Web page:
Trumplomacy: Who's going to represent US at N Korea talks now?
As President Donald Trump reshuffles his Team of Rivals, questions abound about who will be part of high-stakes talks with North Korea on nuclear weapons.
Within minutes of his audacious on-the-spot decision to accept an invitation from Kim Jong-un, news reports were detailing the thinness of America's North Korea bench - which got thinner this week after Trump's brutal sacking of his Secretary of State Rex Tillerson.
There's been much handwringing from Washington's foreign policy literati at the recent loss of Special Envoy Joseph Yun, a veteran diplomat who decided to retire for "personal reasons" after serving as point man for North Korea under both Presidents Obama and Trump.
So much so that the state department spokeswoman Heather Nauert fired back impatiently when I asked her about the status of plans to replace him.
"To think that Ambassador Yun is the only person who can handle the issues related to North Korea is simply false," she said, pointing out that the department had plenty of experts who toiled in obscurity and were not "showboats".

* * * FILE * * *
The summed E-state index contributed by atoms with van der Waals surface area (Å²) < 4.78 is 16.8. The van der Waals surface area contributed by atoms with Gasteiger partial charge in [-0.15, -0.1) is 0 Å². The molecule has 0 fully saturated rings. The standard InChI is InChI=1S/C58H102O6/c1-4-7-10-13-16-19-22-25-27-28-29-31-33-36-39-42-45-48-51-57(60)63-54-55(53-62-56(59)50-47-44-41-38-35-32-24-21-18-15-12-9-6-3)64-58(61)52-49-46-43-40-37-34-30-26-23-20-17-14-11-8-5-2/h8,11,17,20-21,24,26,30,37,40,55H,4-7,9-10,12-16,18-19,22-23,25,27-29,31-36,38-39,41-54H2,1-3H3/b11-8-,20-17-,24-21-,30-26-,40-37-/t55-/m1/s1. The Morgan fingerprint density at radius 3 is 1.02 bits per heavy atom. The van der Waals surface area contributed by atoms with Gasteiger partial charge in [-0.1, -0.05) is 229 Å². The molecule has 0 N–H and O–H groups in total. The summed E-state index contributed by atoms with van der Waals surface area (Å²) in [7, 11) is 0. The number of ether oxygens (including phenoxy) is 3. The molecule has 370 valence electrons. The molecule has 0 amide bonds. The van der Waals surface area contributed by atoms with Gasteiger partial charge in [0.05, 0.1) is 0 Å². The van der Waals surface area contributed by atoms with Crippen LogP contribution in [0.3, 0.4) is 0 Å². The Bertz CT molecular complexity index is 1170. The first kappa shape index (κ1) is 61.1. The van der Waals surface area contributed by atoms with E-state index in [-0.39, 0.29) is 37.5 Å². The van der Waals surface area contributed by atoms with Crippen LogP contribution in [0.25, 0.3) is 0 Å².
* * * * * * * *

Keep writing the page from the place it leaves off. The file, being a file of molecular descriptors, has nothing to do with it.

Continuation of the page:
At which point she was forced to deny she was suggesting the discreet diplomat was a publicity seeker, but didn't otherwise back down.
"Many of you ask me a million questions about Joe Yun, like he's the second coming of Christ."
To be frank, such a comparison didn't occur to me. But Yun did seem to be having second thoughts in an interview this week with CNN, during which he praised Trump's decision as a "great outcome," and said he'd seriously consider any request by the president to return to action.